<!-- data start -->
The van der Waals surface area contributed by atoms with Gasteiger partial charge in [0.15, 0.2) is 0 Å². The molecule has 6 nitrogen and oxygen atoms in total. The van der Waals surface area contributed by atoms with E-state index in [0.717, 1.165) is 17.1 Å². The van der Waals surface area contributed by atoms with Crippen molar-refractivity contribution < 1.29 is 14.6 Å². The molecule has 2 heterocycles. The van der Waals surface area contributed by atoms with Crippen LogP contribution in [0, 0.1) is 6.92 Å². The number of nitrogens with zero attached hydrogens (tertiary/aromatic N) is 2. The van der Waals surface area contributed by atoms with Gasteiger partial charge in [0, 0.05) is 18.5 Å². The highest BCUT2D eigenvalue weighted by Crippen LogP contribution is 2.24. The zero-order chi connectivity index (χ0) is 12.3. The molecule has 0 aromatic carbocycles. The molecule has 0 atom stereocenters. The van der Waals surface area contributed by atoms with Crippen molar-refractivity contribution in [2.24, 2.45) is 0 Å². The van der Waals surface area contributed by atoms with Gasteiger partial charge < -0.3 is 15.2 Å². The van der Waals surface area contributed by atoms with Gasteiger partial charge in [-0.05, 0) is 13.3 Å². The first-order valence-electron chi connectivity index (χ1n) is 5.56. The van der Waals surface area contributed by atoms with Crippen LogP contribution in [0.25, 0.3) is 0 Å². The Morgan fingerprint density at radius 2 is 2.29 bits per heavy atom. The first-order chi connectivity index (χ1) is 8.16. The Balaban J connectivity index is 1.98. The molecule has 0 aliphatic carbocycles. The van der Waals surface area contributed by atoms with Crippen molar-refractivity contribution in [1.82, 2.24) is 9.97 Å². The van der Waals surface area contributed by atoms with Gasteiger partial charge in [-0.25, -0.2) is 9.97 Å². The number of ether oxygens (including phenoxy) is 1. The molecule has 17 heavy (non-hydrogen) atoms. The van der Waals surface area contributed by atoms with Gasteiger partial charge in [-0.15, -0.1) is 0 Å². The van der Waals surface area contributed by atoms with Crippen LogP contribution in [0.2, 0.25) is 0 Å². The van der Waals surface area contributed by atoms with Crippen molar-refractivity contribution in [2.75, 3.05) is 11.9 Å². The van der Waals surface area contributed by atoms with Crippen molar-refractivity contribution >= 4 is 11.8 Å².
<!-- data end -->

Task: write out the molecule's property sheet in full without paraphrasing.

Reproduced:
The van der Waals surface area contributed by atoms with Gasteiger partial charge in [0.15, 0.2) is 0 Å². The molecule has 6 nitrogen and oxygen atoms in total. The van der Waals surface area contributed by atoms with E-state index in [0.717, 1.165) is 17.1 Å². The van der Waals surface area contributed by atoms with Crippen molar-refractivity contribution < 1.29 is 14.6 Å². The molecule has 2 heterocycles. The van der Waals surface area contributed by atoms with Crippen LogP contribution in [0, 0.1) is 6.92 Å². The number of nitrogens with zero attached hydrogens (tertiary/aromatic N) is 2. The van der Waals surface area contributed by atoms with Gasteiger partial charge in [0, 0.05) is 18.5 Å². The highest BCUT2D eigenvalue weighted by Crippen LogP contribution is 2.24. The zero-order chi connectivity index (χ0) is 12.3. The molecule has 0 aromatic carbocycles. The molecule has 0 atom stereocenters. The van der Waals surface area contributed by atoms with Crippen molar-refractivity contribution in [2.24, 2.45) is 0 Å². The van der Waals surface area contributed by atoms with Gasteiger partial charge < -0.3 is 15.2 Å². The van der Waals surface area contributed by atoms with Gasteiger partial charge in [-0.05, 0) is 13.3 Å². The first-order valence-electron chi connectivity index (χ1n) is 5.56. The van der Waals surface area contributed by atoms with Crippen LogP contribution in [0.25, 0.3) is 0 Å². The Morgan fingerprint density at radius 2 is 2.29 bits per heavy atom. The first-order chi connectivity index (χ1) is 8.16. The Balaban J connectivity index is 1.98. The molecule has 0 aliphatic carbocycles. The van der Waals surface area contributed by atoms with Crippen molar-refractivity contribution in [1.82, 2.24) is 9.97 Å². The van der Waals surface area contributed by atoms with Gasteiger partial charge in [-0.25, -0.2) is 9.97 Å². The number of ether oxygens (including phenoxy) is 1. The molecule has 17 heavy (non-hydrogen) atoms. The van der Waals surface area contributed by atoms with Gasteiger partial charge in [-0.15, -0.1) is 0 Å². The van der Waals surface area contributed by atoms with Crippen LogP contribution in [0.2, 0.25) is 0 Å². The van der Waals surface area contributed by atoms with Crippen molar-refractivity contribution in [2.75, 3.05) is 11.9 Å². The van der Waals surface area contributed by atoms with Crippen molar-refractivity contribution >= 4 is 11.8 Å².